Friday, July 5th, 2013
Wilson Ramos hit a three run seventh inning home run in his return to the Nationals on Independence Day, lifting Washington to an 8-5 victory over the Milwaukee Brewers. This was Ramos’ first day back after spending 44 days on the disabled list nursing a strained hamstring.
Ramos’ homer brought the crowd to their feet, clamoring for a “curtain call” for the player. “It was a great moment,” Ramos said of his homer. “I have to keep working. A lot’s happened in my career. A lot of bad moments, good moments. I have to learn from the bad moments and enjoy the good moments.”
The Ramos home run was a part of a 3-4, five RBI day for the Nats’ regular catcher — and helped to salvage another disappointing outing from reliever Drew Storen, who gave up three runs in the seventh inning, which allowed the Brewers to knot the game at 5-5.
The return of Ramos not only sparked the win, it seemed to spark the entire Nationals’ line-up, which banged out 11 hits, which included a 3-3 day from Jayson Werth and a 3-4 day from Ian Desmond. Before the game, Washington skipper Davey Johnson swapped Werth and Desmond in the batting order. The move, Johnson said wryly “seemed to work out. Once in a while, I have a great idea. They both had great ballgames.”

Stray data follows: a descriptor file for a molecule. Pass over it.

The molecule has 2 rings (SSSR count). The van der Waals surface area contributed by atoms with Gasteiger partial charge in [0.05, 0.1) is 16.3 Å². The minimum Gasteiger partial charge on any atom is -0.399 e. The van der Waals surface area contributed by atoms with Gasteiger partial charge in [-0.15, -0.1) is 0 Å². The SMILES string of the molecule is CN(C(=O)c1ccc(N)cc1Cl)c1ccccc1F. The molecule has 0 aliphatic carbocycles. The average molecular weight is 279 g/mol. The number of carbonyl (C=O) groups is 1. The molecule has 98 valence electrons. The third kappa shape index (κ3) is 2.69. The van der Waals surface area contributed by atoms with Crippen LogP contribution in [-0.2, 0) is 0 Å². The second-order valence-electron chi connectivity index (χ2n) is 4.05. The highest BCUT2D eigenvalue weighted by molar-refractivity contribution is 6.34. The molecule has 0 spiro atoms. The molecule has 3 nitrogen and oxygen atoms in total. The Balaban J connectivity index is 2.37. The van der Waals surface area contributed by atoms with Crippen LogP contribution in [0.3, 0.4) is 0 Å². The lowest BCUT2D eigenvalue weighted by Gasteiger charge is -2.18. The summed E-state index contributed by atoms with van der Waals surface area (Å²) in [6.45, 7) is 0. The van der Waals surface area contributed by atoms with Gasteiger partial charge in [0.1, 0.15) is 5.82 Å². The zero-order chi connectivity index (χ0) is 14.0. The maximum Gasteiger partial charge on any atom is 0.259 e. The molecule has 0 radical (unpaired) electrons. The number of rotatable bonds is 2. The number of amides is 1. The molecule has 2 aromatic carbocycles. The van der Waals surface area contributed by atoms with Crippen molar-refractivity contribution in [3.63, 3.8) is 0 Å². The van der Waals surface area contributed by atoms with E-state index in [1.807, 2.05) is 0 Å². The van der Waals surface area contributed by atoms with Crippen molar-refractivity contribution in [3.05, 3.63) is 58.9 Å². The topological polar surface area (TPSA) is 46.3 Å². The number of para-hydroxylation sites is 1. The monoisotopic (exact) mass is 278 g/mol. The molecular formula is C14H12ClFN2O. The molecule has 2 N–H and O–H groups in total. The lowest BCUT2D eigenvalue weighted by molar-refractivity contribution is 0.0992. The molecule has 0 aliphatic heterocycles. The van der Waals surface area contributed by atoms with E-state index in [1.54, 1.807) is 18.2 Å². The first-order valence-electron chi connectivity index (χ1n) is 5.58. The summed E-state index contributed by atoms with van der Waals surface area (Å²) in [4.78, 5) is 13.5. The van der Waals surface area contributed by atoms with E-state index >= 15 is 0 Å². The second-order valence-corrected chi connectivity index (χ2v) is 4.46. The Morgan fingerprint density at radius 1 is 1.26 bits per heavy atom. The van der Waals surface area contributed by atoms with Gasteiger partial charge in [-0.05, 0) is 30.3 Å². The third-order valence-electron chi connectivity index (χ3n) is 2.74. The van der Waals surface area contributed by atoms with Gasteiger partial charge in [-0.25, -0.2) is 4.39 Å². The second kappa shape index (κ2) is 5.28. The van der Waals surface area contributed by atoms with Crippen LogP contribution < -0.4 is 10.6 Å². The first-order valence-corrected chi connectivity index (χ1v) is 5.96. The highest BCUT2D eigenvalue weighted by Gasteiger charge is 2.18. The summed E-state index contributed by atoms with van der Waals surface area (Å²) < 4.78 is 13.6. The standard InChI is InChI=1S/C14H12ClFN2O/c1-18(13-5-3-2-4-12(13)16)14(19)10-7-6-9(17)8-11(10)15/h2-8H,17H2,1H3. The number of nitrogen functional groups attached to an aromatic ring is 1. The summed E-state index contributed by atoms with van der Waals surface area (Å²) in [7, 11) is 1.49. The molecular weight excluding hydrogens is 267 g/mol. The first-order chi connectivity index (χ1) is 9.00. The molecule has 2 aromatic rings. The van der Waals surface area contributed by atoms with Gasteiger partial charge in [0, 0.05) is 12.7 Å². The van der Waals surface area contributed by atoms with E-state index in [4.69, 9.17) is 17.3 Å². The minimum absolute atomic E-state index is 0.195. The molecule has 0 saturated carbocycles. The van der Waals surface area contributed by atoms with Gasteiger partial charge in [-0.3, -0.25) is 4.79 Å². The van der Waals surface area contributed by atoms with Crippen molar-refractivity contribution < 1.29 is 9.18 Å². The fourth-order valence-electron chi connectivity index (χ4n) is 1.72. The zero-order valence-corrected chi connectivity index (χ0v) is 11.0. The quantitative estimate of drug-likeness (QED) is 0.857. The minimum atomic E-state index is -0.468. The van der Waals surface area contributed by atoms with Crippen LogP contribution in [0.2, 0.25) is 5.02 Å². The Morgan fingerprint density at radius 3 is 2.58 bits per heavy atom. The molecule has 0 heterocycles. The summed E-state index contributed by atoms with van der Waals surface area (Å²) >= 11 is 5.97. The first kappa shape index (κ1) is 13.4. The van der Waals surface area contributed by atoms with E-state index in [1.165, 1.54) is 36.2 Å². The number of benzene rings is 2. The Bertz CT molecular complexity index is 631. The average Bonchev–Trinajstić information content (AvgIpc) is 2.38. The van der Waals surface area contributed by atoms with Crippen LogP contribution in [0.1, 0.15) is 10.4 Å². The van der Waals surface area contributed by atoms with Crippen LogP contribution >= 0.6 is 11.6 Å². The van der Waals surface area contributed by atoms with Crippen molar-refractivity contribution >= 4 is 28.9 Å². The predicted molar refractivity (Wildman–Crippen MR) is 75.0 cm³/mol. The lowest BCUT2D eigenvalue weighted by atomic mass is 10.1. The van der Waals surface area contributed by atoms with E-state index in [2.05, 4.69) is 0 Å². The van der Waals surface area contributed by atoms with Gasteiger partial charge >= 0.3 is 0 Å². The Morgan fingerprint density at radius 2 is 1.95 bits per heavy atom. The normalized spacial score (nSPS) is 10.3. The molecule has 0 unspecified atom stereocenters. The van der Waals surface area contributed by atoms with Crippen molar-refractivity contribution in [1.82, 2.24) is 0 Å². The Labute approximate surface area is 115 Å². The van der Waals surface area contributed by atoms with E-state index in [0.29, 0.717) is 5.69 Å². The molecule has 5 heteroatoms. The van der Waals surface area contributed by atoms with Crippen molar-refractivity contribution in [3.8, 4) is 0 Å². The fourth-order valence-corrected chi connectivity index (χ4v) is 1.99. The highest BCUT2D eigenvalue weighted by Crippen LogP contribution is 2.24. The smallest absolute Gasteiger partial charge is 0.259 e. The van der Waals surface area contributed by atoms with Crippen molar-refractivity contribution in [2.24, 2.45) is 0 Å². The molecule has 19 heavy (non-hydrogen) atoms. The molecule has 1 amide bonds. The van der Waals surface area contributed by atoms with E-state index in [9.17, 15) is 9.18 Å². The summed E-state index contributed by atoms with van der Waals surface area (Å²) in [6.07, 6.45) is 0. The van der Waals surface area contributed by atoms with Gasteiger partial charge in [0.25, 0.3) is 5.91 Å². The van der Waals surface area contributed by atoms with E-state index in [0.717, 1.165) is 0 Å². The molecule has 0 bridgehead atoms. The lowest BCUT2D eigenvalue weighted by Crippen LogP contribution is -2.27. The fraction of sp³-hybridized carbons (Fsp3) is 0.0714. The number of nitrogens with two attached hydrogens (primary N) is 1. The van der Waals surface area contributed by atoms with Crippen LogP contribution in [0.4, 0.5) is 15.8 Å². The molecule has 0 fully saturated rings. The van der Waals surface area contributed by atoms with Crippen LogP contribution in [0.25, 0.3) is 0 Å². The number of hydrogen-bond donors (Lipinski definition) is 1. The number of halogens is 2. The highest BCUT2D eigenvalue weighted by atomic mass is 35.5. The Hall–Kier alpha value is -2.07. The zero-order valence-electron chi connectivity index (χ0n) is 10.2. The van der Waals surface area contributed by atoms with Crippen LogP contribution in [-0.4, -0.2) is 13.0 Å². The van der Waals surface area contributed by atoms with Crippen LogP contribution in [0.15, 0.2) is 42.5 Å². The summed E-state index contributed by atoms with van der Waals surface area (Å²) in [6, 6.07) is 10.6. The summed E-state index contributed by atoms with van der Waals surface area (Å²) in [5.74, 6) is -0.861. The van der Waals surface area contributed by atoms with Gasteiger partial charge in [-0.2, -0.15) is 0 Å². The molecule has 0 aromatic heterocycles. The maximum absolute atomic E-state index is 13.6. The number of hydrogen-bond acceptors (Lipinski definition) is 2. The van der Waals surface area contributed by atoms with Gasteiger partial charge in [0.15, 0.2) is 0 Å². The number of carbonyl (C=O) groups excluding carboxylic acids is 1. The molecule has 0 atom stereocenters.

This was the second start for Taylor Jordan, who pitched much better than in his debut. Jordan threw into the sixth inning, giving up six hits while allowing two runs. The young righty, still nervous during his second outing, wasn’t masterful but he was effective: he threw 85 pitches, 60 of them for strikes.
But while Jordan threw well, the same cannot be said of reliever Drew Storen, whose 7th inning collapse cost the Nationals the lead — and very nearly the game. This was Storen’s second troublesome game in a row. Storen gave up two home runs and a single in his outing, and raised his ballooning ERA to 5.56 on the year.